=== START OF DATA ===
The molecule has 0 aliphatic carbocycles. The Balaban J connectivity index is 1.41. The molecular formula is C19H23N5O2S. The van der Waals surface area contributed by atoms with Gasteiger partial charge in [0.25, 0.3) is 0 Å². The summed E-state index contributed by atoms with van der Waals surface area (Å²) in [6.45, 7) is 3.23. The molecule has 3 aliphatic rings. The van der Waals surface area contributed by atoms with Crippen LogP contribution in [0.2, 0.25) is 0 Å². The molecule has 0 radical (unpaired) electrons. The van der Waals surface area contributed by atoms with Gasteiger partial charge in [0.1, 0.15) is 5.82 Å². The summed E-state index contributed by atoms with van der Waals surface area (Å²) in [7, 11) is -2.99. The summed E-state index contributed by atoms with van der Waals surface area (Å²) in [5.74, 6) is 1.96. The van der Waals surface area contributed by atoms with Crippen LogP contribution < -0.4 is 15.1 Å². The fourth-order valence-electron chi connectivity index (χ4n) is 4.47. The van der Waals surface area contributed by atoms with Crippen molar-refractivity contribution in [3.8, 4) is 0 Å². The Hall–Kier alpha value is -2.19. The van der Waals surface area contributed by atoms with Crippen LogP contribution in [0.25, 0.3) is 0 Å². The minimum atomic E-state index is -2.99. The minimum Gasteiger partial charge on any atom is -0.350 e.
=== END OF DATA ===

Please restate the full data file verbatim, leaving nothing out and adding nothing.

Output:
The molecule has 0 aliphatic carbocycles. The Balaban J connectivity index is 1.41. The molecular formula is C19H23N5O2S. The van der Waals surface area contributed by atoms with Gasteiger partial charge in [0.25, 0.3) is 0 Å². The summed E-state index contributed by atoms with van der Waals surface area (Å²) in [6.45, 7) is 3.23. The molecule has 3 aliphatic rings. The van der Waals surface area contributed by atoms with Crippen LogP contribution in [0.2, 0.25) is 0 Å². The molecule has 0 radical (unpaired) electrons. The van der Waals surface area contributed by atoms with Gasteiger partial charge in [0.1, 0.15) is 5.82 Å². The summed E-state index contributed by atoms with van der Waals surface area (Å²) in [7, 11) is -2.99. The summed E-state index contributed by atoms with van der Waals surface area (Å²) in [5.74, 6) is 1.96. The van der Waals surface area contributed by atoms with Crippen LogP contribution < -0.4 is 15.1 Å². The fourth-order valence-electron chi connectivity index (χ4n) is 4.47. The van der Waals surface area contributed by atoms with Crippen molar-refractivity contribution in [3.8, 4) is 0 Å². The Hall–Kier alpha value is -2.19. The van der Waals surface area contributed by atoms with Crippen LogP contribution in [0.25, 0.3) is 0 Å². The minimum atomic E-state index is -2.99. The minimum Gasteiger partial charge on any atom is -0.350 e.